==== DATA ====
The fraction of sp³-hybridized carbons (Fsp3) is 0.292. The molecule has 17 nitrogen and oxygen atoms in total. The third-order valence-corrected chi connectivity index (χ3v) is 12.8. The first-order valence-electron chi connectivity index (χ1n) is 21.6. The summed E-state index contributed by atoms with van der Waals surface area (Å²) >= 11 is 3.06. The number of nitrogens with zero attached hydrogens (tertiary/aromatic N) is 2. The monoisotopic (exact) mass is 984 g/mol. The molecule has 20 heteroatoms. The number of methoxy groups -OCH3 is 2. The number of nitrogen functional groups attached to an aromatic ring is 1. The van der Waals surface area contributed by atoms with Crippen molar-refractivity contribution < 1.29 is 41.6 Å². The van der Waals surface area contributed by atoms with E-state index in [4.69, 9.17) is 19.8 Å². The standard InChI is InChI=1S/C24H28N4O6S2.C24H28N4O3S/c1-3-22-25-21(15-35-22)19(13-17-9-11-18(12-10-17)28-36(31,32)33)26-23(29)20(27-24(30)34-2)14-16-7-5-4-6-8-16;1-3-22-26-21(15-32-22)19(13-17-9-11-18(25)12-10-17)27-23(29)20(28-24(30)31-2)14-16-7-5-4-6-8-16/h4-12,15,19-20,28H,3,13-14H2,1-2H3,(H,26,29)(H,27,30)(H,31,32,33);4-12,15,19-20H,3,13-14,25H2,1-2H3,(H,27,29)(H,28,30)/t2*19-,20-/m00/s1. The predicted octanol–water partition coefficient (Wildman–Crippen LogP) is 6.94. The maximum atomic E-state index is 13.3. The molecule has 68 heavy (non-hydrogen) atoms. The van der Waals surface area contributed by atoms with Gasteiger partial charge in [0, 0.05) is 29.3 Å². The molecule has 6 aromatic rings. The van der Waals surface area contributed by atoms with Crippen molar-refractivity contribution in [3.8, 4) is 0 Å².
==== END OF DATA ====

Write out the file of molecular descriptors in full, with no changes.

The fraction of sp³-hybridized carbons (Fsp3) is 0.292. The molecule has 17 nitrogen and oxygen atoms in total. The third-order valence-corrected chi connectivity index (χ3v) is 12.8. The first-order valence-electron chi connectivity index (χ1n) is 21.6. The summed E-state index contributed by atoms with van der Waals surface area (Å²) >= 11 is 3.06. The number of nitrogens with zero attached hydrogens (tertiary/aromatic N) is 2. The monoisotopic (exact) mass is 984 g/mol. The molecule has 20 heteroatoms. The number of methoxy groups -OCH3 is 2. The number of nitrogen functional groups attached to an aromatic ring is 1. The van der Waals surface area contributed by atoms with Crippen molar-refractivity contribution < 1.29 is 41.6 Å². The van der Waals surface area contributed by atoms with E-state index in [4.69, 9.17) is 19.8 Å². The standard InChI is InChI=1S/C24H28N4O6S2.C24H28N4O3S/c1-3-22-25-21(15-35-22)19(13-17-9-11-18(12-10-17)28-36(31,32)33)26-23(29)20(27-24(30)34-2)14-16-7-5-4-6-8-16;1-3-22-26-21(15-32-22)19(13-17-9-11-18(25)12-10-17)27-23(29)20(28-24(30)31-2)14-16-7-5-4-6-8-16/h4-12,15,19-20,28H,3,13-14H2,1-2H3,(H,26,29)(H,27,30)(H,31,32,33);4-12,15,19-20H,3,13-14,25H2,1-2H3,(H,27,29)(H,28,30)/t2*19-,20-/m00/s1. The predicted octanol–water partition coefficient (Wildman–Crippen LogP) is 6.94. The maximum atomic E-state index is 13.3. The molecule has 68 heavy (non-hydrogen) atoms. The van der Waals surface area contributed by atoms with Gasteiger partial charge in [0, 0.05) is 29.3 Å². The molecule has 6 aromatic rings. The van der Waals surface area contributed by atoms with Crippen molar-refractivity contribution in [3.8, 4) is 0 Å².